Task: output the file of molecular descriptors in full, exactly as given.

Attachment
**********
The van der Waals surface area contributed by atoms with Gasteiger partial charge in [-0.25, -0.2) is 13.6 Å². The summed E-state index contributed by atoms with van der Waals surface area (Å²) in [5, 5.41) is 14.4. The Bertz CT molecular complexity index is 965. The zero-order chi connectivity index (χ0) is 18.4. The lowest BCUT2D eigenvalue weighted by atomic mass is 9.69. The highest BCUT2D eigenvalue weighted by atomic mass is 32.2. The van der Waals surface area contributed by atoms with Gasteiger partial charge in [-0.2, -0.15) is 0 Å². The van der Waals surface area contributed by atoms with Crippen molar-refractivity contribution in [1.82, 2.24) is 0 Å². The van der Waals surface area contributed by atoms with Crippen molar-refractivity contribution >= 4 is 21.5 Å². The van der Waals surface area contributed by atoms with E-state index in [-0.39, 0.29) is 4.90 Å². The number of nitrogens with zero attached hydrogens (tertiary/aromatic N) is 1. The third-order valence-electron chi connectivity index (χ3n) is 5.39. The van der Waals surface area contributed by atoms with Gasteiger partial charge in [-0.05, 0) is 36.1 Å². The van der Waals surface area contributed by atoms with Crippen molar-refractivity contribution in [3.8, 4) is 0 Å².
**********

The van der Waals surface area contributed by atoms with Gasteiger partial charge in [-0.25, -0.2) is 13.6 Å². The summed E-state index contributed by atoms with van der Waals surface area (Å²) in [5, 5.41) is 14.4. The Bertz CT molecular complexity index is 965. The zero-order chi connectivity index (χ0) is 18.4. The lowest BCUT2D eigenvalue weighted by atomic mass is 9.69. The highest BCUT2D eigenvalue weighted by atomic mass is 32.2. The van der Waals surface area contributed by atoms with Gasteiger partial charge in [-0.2, -0.15) is 0 Å². The van der Waals surface area contributed by atoms with Crippen molar-refractivity contribution in [1.82, 2.24) is 0 Å². The van der Waals surface area contributed by atoms with Crippen molar-refractivity contribution >= 4 is 21.5 Å². The van der Waals surface area contributed by atoms with E-state index in [-0.39, 0.29) is 4.90 Å². The number of nitrogens with zero attached hydrogens (tertiary/aromatic N) is 1. The third-order valence-electron chi connectivity index (χ3n) is 5.39. The van der Waals surface area contributed by atoms with Gasteiger partial charge in [-0.05, 0) is 36.1 Å². The van der Waals surface area contributed by atoms with Crippen molar-refractivity contribution in [3.8, 4) is 0 Å².